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Reviews in Fish Biology and Fisheries

, Volume 26, Issue 2, pp 181–198 | Cite as

The importance of ecological and behavioural data in studies of hybridisation among marine fishes

  • Stefano R. Montanari
  • Jean-Paul A. Hobbs
  • Morgan S. Pratchett
  • Lynne van Herwerden
Reviews

Abstract

Natural hybridisation is a widespread phenomenon, particularly well documented in terrestrial and freshwater ecosystems, where it has been ascribed substantial evolutionary and adaptive relevance. Hybridisation has received comparatively less attention in marine systems, though there has been a recent surge of reported marine hybrids, particularly among corals and fishes. This review summarises the current knowledge of hybridisation in marine fishes, with a focus on ecological and behavioural factors that may play a role in hybridisation processes. Rarity of one or both parental species within the hybrid zone, overlap in habitat use, dietary overlap and the breakdown in assortative mating appear to have a role in facilitating hybridisation. Despite this, most of the recent literature on marine fish hybridisation has a strong genetic focus, with little or no quantitative information about the ecological and behavioural factors that initiate or facilitate hybridisation. Future studies should attempt to gather ecological and behavioural data from hybrid zones, thus teasing out which processes are most relevant to overcoming pre-zygotic barriers to reproductive isolation. Not only will this advance our understanding of the adaptive and evolutionary relevance of hybridisation in marine fishes, but it will also provide unique insights into the maintenance of reproductive isolation and the process of speciation in the marine environment.

Keywords

Diet Ecology Habitat Hybridisation Marine Rarity 

Introduction

Natural hybridisation is the interbreeding of individuals from two genetically distinct species or populations resulting in viable offspring (Arnold 1997). Natural hybridisation has historically been considered infrequent and of limited ecological or evolutionary relevance, mainly because it challenges the biological species paradigm (Mallet 2005). Interestingly, the presumed rarity of natural hybridisation caused it to be marginalised as unimportant (Mayr 1963). In contrast, rare fitness-increasing mutations have been recognised as milestones for adaptive evolution (Arnold 2006). There is increasing recognition that natural hybridisation can have substantial evolutionary and adaptive significance, increasing or decreasing adaptive capacity and species diversity (Arnold 2006; Abbott et al. 2013). To date, more than 25 % of plants and 10 % of animals have been reported to hybridise, but the true proportion of hybridising species is likely to be higher due to difficulties in detecting hybrids (Mallet 2005).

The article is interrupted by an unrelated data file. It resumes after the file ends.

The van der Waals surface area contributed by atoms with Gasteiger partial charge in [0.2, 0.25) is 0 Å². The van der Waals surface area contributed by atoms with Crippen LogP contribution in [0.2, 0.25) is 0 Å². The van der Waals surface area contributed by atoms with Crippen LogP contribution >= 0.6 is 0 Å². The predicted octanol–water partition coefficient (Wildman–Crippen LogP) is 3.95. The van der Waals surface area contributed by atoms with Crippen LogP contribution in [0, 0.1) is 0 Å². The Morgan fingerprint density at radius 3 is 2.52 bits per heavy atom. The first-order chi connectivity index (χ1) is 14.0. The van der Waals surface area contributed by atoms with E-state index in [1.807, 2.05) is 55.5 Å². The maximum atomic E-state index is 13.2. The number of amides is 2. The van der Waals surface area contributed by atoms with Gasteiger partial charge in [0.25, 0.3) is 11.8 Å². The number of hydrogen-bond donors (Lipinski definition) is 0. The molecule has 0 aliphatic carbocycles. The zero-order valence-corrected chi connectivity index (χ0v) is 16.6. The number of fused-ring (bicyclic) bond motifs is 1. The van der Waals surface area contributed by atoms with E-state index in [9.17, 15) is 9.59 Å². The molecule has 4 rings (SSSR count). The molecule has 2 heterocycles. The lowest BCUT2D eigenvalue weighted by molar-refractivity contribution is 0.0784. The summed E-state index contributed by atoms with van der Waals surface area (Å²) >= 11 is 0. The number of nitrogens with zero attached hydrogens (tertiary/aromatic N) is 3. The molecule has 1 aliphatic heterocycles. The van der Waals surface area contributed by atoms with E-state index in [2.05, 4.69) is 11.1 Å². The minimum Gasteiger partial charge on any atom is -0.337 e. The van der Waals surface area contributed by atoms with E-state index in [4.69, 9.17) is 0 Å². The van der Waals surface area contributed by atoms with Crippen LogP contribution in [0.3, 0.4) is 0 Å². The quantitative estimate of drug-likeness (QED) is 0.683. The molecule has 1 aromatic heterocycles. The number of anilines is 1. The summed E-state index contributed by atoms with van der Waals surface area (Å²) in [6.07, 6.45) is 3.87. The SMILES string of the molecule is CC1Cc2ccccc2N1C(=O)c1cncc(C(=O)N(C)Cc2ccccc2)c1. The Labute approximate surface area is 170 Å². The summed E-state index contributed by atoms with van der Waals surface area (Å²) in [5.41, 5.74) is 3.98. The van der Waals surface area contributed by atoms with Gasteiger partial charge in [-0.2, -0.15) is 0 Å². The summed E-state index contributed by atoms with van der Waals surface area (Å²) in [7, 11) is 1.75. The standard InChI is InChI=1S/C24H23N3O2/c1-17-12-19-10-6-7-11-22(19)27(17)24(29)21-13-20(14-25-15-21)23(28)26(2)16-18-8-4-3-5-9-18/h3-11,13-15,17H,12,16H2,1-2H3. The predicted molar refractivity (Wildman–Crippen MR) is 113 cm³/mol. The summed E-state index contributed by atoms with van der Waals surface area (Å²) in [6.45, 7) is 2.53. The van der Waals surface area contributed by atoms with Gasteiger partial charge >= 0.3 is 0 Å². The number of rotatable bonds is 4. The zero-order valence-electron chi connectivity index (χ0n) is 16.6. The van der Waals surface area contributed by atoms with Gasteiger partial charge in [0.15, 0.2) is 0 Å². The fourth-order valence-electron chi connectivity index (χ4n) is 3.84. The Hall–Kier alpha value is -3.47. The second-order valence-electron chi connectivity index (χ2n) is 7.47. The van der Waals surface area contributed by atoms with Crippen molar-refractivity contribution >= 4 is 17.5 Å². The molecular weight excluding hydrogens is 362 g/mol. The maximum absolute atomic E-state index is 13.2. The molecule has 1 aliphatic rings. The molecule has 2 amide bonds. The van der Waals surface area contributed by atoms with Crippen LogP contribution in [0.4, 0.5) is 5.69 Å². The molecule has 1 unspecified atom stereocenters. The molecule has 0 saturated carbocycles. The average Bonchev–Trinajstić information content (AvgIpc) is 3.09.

In just a few decades natural hybridisation can lead to evolutionary novelty (Budd and Pandolfi 2010) and increase the adaptability of a population to changing environments (Grant and Grant 2002; Anderson et al. 2009). Furthermore, hybrids have the potential to occupy unexploited ecological niches (Seehausen 2004), and through subsequent reproductive isolation become new species (Smith et al. 2003; Verheyen et al. 2003; Seehausen 2004). Hybridisation can also contribute significantly to the loss of biodiversity through extinction (Rhymer and Simberloff 1996) or reverse speciation (Seehausen 2006; Taylor et al. 2006). Whatever the ultimate outcome, it is clear that hybridisation can play an important role in adaptation and evolution of species.

Most of the research and understanding of natural hybridisation comes from terrestrial and freshwater ecosystems, where there is reportedly a high incidence of hybridisation (Arnold et al. 1993; Cruzan and Arnold 1993; Carney et al. 1994; Nürnberger et al. 1995; MacCallum et al. 1998). Traditionally, hybridisation was considered much less common in the marine environment (Hubbs 1955), but was also less well studied. Since 1995, hybridisation has been documented across a broad range of marine plant and animal taxa (Gardner 1997; van Oppen and Gates 2006; Willis et al. 2006; Yaakub et al. 2006; Hobbs et al. 2009; Richards and Hobbs 2015). As for freshwater and terrestrial environments, there appears to be strong taxonomic bias in hybridisation in marine species. Hybridisation is particularly common in marine fishes (Gardner 1997; Yaakub et al. 2006), as it is for freshwater fishes (Scribner et al. 2000).